Take a circle, for instance. Is there any such thing? You might point to grapes, or the Earth itself, or the spots on a ladybug, or the geostationary orbit belt. Those are all roughly circular, I’ll admit, but they’re not actually circles. They don’t use (h-k)2 – (y-k)2 = r2 to guide their formation, nor does that equation describe them exactly. A circle is an ideal construct, a human simplification in a wild, complex world of infinite imprecision and variety.
The real world itself doesn’t use math. A ball doesn’t fall in a parabola because s = -16t2 + 32t + 128. In fact, any single thrown ball won’t follow that equation. That equation only works in a vacuum. On a perfectly spherical Earth. With no moon, sun, or planets. With a perfectly spherical ball. Even then, the throws will probably only average, approximately, to the motion described by the equation, because we can never perfectly know the quantum interactions of the underlying particles.
The extraordinary thing is that it works. It works so well that you may be scratching your head, wondering what word games I’m playing. Mathematics is so ingrained a part of our thinking that we take for granted that the universe follows its rules, forgetting that the rules are of our own devising. The human race has, over the course of centuries, not only noticed patterns in nature, but has invented ideal versions of those patterns that can be manipulated according to ideal rules. We then turn around and use our imaginary models to predict nature . . . and succeed in doing so, again and again.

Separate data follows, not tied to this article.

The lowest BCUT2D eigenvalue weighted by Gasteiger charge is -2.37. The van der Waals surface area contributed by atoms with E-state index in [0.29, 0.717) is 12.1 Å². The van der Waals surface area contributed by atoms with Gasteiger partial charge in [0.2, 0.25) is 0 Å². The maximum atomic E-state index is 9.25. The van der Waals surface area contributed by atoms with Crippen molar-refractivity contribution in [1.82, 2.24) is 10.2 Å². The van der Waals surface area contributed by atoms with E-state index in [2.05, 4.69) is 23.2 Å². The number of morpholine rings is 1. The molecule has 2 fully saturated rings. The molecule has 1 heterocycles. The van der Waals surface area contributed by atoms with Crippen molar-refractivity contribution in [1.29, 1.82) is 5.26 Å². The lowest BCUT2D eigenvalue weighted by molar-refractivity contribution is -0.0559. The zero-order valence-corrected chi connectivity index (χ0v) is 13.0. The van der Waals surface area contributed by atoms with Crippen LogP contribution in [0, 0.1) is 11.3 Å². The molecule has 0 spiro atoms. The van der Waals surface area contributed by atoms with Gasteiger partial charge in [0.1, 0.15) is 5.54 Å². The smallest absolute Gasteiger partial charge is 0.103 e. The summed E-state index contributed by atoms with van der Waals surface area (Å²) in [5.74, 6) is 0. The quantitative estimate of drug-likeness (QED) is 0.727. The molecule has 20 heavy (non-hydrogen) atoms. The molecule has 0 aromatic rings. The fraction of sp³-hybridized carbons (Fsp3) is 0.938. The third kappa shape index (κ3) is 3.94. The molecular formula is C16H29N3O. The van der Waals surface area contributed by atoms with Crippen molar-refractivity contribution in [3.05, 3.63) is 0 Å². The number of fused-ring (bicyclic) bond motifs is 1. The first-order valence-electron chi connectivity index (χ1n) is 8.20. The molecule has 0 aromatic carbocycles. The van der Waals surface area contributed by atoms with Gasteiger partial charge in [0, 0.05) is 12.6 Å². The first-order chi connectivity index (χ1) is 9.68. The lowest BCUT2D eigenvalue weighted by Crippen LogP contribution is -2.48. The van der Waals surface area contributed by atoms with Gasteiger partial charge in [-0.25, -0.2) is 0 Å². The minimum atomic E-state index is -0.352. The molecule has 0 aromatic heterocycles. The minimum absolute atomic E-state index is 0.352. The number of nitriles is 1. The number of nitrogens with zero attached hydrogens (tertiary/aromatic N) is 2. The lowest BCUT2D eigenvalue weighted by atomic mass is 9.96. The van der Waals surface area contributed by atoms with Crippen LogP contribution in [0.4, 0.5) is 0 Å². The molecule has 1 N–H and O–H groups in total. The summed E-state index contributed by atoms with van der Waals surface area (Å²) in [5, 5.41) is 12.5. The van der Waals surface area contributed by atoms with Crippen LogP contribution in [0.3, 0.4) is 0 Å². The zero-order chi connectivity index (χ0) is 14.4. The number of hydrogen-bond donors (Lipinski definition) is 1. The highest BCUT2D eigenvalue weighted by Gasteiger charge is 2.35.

It begs the question: which came first? Does the universe really have mathematics at its core, like a plaster sculpture on a wire frame? Or is its apparently predictable nature a fraud, just as likely to fail tomorrow as to succeed? If you’ve read this blog before, you know what I think: that the reason mathematics is successful is because the world declares the character of its Creator. The universe is predictable, its basic nature changeless, because the God who made it is as reliable as the mathematics that describes his world.